On the August Library page: Educating teens to be web-savvy; Book Review
7/30/2014 8:23:43 AM
CyberSmarts encourages kids to make wise choices online
By Sarah Robertson
The Liberty Lake Municipal Library now offers a program to help tweens and teens safely navigate the online world and earn a gift card at the same time.
CyberSmarts is an online program for middle and high school students comprised of five interactive eBooks that teaches teens how to safely use text messaging, email and online chat features. CyberSmarts uses guided simulations to provide hands-on experience for young users in a safe, controlled environment.
Pamela Mogen, director of library services, said the library is aware of how the Internet has become a big part of residents' lives, especially students.
"But familiarity with technology does not equal safe or careful use of it," she said. "Internet etiquette and safe practices are so very important today. Helping teens and their parents understand how to use the Internet safely is a vital part of our mission."
With CyberSmarts, tweens and teens learn to manage their online identities wisely. Topics include creating a safe online profile, dealing with cyberbullying, online privacy, using social networks, choosing appropriate usernames and passwords and maintaining a positive online presence.
The purpose of CyberSmarts is to give tweens and teens the tools they need to use the Internet responsibly, as well as prepare them to handle the surprises or dangers they may encounter. Not only do tweens and teens gain the tools they need to safely utilize the Internet, but the program also gives parents and caregivers peace of mind and confidence in their children using all forms of the Internet. Since adults cannot constantly hover over children using a computer, tablet or smart phone, CyberSmarts works to alleviate fears by preparing tweens and teens for the realities of Internet use.
Perhaps the best part of CyberSmarts is its convenience. The program is entirely online via an interactive eBook collection and can be completed at home by parents and their children. Each part of the program will issue a printable certificate upon completion. Students who receive all five certificates can take them to Liberty Lake Municipal Library to be redeemed for another certificate and a gift card.
Mogen sees CyberSmarts as a way to fulfill the library's mission to offer educational enrichment.
"We believe that cyber safety is too important not to address," Mogen said. "Safety online and proper usage of this powerful resource by children is a concern of parents and caregivers."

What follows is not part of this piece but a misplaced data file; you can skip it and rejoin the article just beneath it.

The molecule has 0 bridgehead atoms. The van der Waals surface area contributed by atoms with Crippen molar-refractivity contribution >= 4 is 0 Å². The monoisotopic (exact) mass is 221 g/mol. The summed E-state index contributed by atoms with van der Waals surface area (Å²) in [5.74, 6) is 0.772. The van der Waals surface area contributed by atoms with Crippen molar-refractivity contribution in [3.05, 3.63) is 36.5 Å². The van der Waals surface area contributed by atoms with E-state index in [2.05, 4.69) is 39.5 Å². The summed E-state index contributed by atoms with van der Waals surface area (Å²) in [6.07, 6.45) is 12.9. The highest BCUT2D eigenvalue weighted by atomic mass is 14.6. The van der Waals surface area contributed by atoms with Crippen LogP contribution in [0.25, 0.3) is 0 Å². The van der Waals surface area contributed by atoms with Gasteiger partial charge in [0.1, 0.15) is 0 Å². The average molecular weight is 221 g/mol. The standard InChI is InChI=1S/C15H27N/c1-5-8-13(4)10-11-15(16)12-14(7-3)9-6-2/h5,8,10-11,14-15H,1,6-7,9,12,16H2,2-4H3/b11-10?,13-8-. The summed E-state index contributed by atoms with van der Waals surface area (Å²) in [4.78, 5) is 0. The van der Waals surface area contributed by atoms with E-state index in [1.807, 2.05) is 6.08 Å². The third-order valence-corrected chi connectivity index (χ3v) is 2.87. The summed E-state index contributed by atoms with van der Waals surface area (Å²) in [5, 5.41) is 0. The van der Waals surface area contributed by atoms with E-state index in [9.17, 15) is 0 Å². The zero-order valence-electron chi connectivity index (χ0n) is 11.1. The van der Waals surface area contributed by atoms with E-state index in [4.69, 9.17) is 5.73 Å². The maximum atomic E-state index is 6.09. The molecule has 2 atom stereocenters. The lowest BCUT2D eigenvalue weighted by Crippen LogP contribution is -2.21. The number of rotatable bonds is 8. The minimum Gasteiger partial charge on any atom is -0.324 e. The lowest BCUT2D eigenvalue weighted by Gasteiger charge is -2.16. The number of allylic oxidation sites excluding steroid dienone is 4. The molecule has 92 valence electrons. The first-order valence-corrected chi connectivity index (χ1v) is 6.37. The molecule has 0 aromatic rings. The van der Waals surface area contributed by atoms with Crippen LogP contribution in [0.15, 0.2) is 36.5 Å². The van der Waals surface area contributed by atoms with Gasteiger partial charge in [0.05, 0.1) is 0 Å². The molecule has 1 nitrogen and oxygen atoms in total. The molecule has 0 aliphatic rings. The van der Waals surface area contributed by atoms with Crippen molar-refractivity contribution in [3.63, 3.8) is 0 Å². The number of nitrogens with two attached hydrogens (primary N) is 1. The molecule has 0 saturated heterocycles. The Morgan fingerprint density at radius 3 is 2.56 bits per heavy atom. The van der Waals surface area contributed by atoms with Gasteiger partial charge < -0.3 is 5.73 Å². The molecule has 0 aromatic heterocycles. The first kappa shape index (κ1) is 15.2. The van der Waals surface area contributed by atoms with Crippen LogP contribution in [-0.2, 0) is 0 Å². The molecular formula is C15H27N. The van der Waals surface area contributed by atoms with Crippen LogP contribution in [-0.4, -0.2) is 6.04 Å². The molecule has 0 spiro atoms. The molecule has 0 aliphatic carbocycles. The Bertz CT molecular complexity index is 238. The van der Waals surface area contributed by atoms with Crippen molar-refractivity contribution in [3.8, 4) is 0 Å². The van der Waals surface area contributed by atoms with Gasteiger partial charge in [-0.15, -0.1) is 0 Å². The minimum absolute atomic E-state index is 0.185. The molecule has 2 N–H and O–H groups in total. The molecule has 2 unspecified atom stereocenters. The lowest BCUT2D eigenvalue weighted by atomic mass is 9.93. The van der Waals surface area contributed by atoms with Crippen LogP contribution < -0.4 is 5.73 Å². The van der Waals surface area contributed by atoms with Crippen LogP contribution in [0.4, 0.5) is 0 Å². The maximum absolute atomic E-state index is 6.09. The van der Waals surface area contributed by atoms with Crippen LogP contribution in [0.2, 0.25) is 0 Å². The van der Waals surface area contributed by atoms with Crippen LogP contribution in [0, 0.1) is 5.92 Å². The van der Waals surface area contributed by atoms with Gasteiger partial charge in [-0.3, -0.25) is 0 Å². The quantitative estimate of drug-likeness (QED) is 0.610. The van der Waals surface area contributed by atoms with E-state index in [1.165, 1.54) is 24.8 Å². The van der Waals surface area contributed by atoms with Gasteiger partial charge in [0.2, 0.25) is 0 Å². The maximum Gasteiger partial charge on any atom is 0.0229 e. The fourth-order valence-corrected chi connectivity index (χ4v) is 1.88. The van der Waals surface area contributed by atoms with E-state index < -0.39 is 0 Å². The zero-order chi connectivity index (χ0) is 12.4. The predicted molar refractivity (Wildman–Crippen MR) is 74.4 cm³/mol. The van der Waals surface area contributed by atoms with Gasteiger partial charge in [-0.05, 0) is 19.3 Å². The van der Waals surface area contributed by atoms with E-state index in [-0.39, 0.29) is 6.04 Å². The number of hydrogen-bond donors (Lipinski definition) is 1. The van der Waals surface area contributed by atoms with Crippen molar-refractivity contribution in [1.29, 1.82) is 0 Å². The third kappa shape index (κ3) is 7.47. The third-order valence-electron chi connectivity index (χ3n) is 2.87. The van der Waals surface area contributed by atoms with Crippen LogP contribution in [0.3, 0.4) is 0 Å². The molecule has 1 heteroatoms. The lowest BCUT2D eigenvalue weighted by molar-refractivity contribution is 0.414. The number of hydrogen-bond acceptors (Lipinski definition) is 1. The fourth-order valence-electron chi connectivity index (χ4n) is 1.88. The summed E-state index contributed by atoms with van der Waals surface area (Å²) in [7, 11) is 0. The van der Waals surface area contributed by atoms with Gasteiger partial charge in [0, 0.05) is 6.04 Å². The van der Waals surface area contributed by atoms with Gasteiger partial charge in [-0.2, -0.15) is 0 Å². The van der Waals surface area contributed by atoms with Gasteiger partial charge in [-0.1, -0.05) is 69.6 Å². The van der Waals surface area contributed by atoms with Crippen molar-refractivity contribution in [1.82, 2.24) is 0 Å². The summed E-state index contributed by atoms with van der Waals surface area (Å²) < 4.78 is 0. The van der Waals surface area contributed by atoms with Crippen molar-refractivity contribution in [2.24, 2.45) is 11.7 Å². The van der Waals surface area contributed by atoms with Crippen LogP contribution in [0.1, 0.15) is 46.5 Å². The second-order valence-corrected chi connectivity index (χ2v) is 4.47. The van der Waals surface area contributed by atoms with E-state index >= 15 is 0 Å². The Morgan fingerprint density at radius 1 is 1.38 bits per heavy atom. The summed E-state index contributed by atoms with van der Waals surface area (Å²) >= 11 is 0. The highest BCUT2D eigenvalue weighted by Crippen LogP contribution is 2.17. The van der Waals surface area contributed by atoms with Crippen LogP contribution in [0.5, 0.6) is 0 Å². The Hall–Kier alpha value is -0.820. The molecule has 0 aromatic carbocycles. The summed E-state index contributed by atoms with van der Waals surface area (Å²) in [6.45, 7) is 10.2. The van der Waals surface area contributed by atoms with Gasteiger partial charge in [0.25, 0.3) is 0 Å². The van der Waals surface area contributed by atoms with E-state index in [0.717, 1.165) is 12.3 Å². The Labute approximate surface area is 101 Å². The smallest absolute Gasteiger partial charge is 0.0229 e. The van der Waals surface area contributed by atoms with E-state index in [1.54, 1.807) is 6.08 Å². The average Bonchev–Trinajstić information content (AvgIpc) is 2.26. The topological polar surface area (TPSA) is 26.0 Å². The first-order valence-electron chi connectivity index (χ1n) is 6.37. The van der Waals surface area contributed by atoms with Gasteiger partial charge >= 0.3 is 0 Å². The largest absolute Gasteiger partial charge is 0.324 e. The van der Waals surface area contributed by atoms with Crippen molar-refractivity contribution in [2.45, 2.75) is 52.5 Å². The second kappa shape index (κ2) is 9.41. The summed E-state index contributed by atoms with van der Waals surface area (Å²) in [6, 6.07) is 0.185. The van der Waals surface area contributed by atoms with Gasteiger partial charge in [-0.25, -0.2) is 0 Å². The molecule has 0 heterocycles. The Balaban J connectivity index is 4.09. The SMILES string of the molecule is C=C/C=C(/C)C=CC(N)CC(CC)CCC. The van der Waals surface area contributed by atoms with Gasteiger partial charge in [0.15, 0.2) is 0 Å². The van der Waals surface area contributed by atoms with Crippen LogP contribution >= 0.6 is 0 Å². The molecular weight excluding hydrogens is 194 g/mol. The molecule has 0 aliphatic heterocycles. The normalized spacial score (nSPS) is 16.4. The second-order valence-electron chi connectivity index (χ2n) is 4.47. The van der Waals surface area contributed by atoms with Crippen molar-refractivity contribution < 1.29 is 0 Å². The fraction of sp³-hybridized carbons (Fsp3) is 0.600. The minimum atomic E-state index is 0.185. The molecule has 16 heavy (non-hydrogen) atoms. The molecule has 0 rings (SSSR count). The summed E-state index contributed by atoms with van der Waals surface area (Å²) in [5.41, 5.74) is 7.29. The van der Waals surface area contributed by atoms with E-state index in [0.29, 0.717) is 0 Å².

How to use CyberSmarts
Click on "Teen CyberSmarts: Staying Safe Online" at the bottom of the text.
When prompted, enter "llml" as both the username and password.
Once you have entered the site, you can create a profile and keep track of your progress.
After you have completed each program and printed certificates, bring them into the library to redeem for a gift card.
For more information about CyberSmarts, contact the library at 232-2510.
Looking to the future
In addition to CyberSmarts, Liberty Lake Library Director Pamela Mogen would like to add a similar online program for teens that would address financial literacy. She is currently seeking funding to support this type of program.
If any patron or business is interested in helping to fund this endeavor, please contact Mogen at firstname.lastname@example.org
Book Review: Novel explores relationships between people, books
By Daniel Pringle
Liberty Lake Municipal Library
"The Storied Life of A.J Fikry" is a mash note to books and reading culture. Author Gabrielle Zevin defines her characters through their taste-the police chief who reads crime novels, the novice publishing rep in love with a sentimental memoir. A.J., though, a bookstore owner on small Alice Island, doesn't like anything: postmodernism, post-apocalyptic settings, literary fantasy, children's books, novels by reality TV stars, too long books, too short books. His sole admitted weakness is for short-story collections. A cantankerous widower and moderate alcoholic, his only consolation is eventually retiring on the proceeds from a rare edition of Poe's "Tamerlane."
Then "Tamerlane" is stolen, and A.J. loses even that fantasy. Until one day he returns to the shop to find a two-year-old girl, Maya, with a note pinned to her shirt from her mother. She wants Maya to be raised among books, by book lovers. Against his better judgment, A.J. adopts Maya.
Seeing the world of books open up to a child opens A.J. up to the world, reluctantly. He has a chance to rewrite his second act and create a new family around Maya and fellow book lovers that will withstand life's challenges. A.J. and his friends understand life through the books they read, and when they must make sense of abandonment, death, dishonesty, love and disillusionment, books give them the language and the tools they need. Zevin's funny, warm-hearted novel is a book about books and those of us who believe that what we read tells you who we are.
Daniel Pringle is adult services and reference librarian at the Liberty Lake Municipal Library.